Is breathing spontaneous? Is breathing difficult or laboured?

Assist breathing if necessary and if there is no breathing, start resuscitation


Is there a pulse? If there is no pulse start resuscitation.

Is there any major haemorrhage? Is there any other fluid loss (burns)?

Dress any major trauma and start intravenous fluid replacement in cases of major trauma or serious fluid loss


secondary survey

This is a more detailed examination. A conscious patient can help you out with this procedure, but all aspects must be assessed for both conscious and unconscious patients. As long as the entire body is assessed you can vary the procedure to suit your patient, but in the heat of the moment it can be very useful to follow a set protocol starting at the head and continuing down the body, so you don't miss anything out.


Secondary survey protocol

You will have to remove some items of clothing, but this should be kept to a minimum and the patient's modesty and privacy should be respected at all times. If clothes have to be cut away try to cut along the seams of the garment. If your patient happens to be female special attention must be paid to her privacy and if a female member of staff is present then she should carry out the examination. A professional approach will usually allay any embarrassment for everyone.

This is a very "hands on" procedure so rubber gloves should be worn at all times. Handling should be firm, but not harsh. Palpation of the patient's body should help to ascertain swelling, deformity or fluid loss


secondary survey

what to look for head


Check head for:

  • Cervical spine deformity - fit collar if necessary
  • Jaw bone movement and continuity
  • Swelling or blood loss from the scalp
  • Fractures in facial bones and eye orbits
  • Texture of skin - cold, clammy, hot, sweating, cyanosed (blue tinge), flushed


secondary survey

what to look for eyes


Check eyes for:

  • Equality of pupils
  • Reaction to light - dilate, contract
  • Size of pupils
  • Colour of whites of eyes - blood shot, yellowish


secondary survey

what to look for head orifices

Head orifices

Check orifices for:

  • Blood or other fluid from ears
  • Blood or other fluid from nose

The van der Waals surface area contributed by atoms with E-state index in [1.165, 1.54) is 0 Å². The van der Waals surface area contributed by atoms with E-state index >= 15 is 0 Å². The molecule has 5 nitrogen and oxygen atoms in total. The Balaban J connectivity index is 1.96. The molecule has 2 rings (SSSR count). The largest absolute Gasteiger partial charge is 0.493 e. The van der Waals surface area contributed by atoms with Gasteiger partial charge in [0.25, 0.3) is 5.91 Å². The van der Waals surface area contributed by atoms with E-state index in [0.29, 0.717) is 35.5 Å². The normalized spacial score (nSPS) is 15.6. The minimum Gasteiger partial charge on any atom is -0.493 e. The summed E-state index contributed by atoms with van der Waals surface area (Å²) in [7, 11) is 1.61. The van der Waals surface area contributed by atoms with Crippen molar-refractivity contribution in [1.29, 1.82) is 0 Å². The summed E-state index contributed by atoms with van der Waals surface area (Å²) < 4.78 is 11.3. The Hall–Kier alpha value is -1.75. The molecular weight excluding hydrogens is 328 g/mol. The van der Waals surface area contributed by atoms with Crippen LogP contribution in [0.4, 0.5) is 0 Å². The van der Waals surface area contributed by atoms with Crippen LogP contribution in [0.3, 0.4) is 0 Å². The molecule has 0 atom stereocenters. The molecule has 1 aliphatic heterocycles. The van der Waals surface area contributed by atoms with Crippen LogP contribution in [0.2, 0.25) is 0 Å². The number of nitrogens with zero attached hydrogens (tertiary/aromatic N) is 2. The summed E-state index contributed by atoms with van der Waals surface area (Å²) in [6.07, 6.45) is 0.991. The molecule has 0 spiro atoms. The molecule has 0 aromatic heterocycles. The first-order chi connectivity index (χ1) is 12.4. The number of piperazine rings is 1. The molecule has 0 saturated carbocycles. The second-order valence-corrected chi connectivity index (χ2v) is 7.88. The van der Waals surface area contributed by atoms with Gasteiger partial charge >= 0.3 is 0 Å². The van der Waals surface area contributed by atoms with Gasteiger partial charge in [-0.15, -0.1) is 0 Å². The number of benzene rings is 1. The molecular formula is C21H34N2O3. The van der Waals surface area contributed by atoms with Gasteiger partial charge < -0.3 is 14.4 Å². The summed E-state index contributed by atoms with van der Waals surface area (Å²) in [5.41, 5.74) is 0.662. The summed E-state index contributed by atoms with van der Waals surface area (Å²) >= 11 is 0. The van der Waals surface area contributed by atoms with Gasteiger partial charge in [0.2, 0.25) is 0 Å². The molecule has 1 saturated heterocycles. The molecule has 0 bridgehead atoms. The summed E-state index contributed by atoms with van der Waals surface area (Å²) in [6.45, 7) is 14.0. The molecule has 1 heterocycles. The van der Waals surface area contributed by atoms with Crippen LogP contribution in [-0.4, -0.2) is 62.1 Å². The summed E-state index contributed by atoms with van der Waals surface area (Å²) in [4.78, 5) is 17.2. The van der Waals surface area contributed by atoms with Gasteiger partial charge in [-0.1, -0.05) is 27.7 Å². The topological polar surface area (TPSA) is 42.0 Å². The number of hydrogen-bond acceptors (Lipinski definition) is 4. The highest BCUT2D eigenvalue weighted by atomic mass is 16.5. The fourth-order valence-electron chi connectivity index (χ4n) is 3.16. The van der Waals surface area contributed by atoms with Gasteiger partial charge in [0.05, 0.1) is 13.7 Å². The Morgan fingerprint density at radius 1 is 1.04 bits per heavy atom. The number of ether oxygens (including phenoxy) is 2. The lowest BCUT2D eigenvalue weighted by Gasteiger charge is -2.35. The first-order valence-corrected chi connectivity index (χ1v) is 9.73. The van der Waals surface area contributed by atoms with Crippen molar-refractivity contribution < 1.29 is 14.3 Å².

• Injury to lips or mouth
  • Loose teeth
  • Broken false teeth
  • Vomit
  • Bitten tongue


secondary survey

what to look for Respirations


Check respirations for:

  • Rate - fast, slow
  • Depth - shallow, deep, sighing
  • Rhythm - regular, irregular
  • Sound - noisy, wheezing, quiet, bubbly
  • Odour - acetone, alcohol


secondary survey

what to look for Pulse


  • Check pulse for:
  • Rate - fast, slow
  • Rhythm - regular, irregular
  • Strength - full, shallow, bounding


secondary survey

what to look for Shoulders


Check shoulders for:

Continuity of bones

Deformity or swelling




secondary survey

what to look for Trunk


Check trunk for:

  • Continuity of bones, sternum and ribcage
  • Equality of chest movement
  • Bruising
  • Deformity or swelling
  • Haemorrhage
  • Palpate (feel) abdomen for rigidity or malleability


secondary survey

what to look for Arms


Check arms for:

  • Continuity of bones
  • Deformity or swelling
  • Haemorrhage
  • Abnormal movement at each joint
  • Needle marks on the inside of the lower arms
  • Medic alert bracelets
  • Radial and brachial pulses


secondary survey

what to look for Pelvis


Check pelvis for:


Continuity of pelvic bones

Deformity or swelling




secondary survey

what to look for legs


Check legs for:

  • Continuity of bones
  • Deformity or swelling
  • Bruising
  • Haemorrhage
  • Abnormal movement at all joints
  • Individual toes for continuity and movement
  • Pedal pulse


secondary survey

what to look for Spine


Check spine for:

  • Abnormality and swelling along the areas of the spine that can be palpated (felt) from the natural hollows of the body, eg cervical area, lumbar area.
  • Once satisfied of no major injury turn the patient into the recovery position and inspect the whole length of the spine.


What different levels of conciousness are there?

glasgow coma scale


What different levels of conciousness are there?

paedi GCS


How do I lift and handle patients?








Other factors


Principles of safe manual handling

Principles of safe manual handling

  • Wear appropriate clothing and footwear
  • Never manually lift unless you really need to do so
  • Assess the person to be lifted before starting to lift
  • Always select the appropriate lift and or lifting equipment for the task
  • Identify a lift leader to give directions before starting a lift involving others